However, I think this isn’t the only reason for additional delays once the prime (un-)mover happens.  Commuters may begin to feel sick and definitely more agitated when delays start, increasing the likelihood of delays at different points along the subway line.  This, too, combines with the previously mentioned positive feedback loop, causing increasing delays.  On Remembrance Day 1998, I recall at least three passenger assistance alarms activated during my commute to school, including one on my particular car because someone started to feel sick from being confined in the subway.  On another occasion, someone threw up next to me on her first ever journey on the TTC during a longer-than-usual delay because of the build-up of body heat and crowded conditions ((Ainsley, close your eyes!!!)) (yes, she threw up on someone because we were packed like sardines, but that someone wasn’t me).  Talk about a ride to remember.


If we can reduce the demand on the subway during times where trains are nearly full, we can reduce boarding delays and, if this system runs even when the subway fails, we’ve achieved some level of success.  One way to do this is by implementing something on a full-time basis that we already do in exceptional situations: shuttle buses.  Unfortunately, these emergency shuttle buses take time to mobilize and probably require paying drivers for overtime.  If we employ them on a regular basis whenever subway capacity is expected to approach maximum capacity, we can improve the reliability of the subway.  I estimate that the platform build-up at York Mills this morning was about one bus-load every five minutes (every two trains).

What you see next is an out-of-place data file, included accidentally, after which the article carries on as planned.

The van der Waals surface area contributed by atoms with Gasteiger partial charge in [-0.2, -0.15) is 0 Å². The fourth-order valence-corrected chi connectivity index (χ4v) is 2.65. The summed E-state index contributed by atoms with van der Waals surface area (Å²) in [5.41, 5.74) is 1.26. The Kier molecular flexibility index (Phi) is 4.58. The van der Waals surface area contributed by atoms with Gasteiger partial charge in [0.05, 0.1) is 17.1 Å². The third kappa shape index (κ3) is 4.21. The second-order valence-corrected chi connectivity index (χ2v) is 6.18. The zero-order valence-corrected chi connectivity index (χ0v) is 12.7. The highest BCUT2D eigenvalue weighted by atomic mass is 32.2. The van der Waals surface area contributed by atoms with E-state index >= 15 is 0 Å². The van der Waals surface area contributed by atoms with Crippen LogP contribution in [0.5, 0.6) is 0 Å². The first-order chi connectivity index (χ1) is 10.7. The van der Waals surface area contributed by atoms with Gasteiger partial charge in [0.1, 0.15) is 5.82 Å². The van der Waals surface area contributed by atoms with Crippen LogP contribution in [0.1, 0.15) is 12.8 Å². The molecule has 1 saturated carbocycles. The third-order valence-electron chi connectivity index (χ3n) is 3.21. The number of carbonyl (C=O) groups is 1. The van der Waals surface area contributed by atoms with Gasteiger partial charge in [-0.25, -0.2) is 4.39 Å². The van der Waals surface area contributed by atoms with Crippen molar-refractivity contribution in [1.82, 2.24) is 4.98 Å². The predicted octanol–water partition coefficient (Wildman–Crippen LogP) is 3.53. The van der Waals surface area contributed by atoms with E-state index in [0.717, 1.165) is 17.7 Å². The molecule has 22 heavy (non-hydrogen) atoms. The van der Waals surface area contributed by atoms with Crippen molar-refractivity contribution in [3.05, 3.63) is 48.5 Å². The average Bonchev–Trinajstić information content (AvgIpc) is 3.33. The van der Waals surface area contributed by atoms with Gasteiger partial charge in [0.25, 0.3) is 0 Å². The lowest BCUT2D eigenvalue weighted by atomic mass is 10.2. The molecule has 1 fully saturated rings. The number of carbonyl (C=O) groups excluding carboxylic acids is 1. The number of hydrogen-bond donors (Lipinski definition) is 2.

Currently, the TTC manages over 100 bus routes (though some aren’t particularly frequent).  Assuming we have the buses for a regular shuttle (which we may, considering the emergency shuttle buses) for both subway lines and running them regularly during the five hours or so per weekday that the subways are highly congested, that’s an approximate increase in bus capacity of about 1% and a rise in total costs of less than 1% per year, the estimated cost of making the TTC an essential service.  Because this service would run regularly rather than deployed as needed, shorter delays won’t compound into longer ones as quickly, the aftereffects of long delays will dissipate more quickly, and there is no latency in deployment.

Yes, what I’m suggesting will increase the TTC’s operating costs, but it would provide greater benefits to most people than deeming the TTC an essential service and at lesser cost.  In fact, we already have something similar to what I’m proposing: the 97 Yonge route.  If we promote an express version of this bus (such that it stops at the same points as the subway) that arrives frequently, I think we could enhance the daily commute of many southern Ontarians.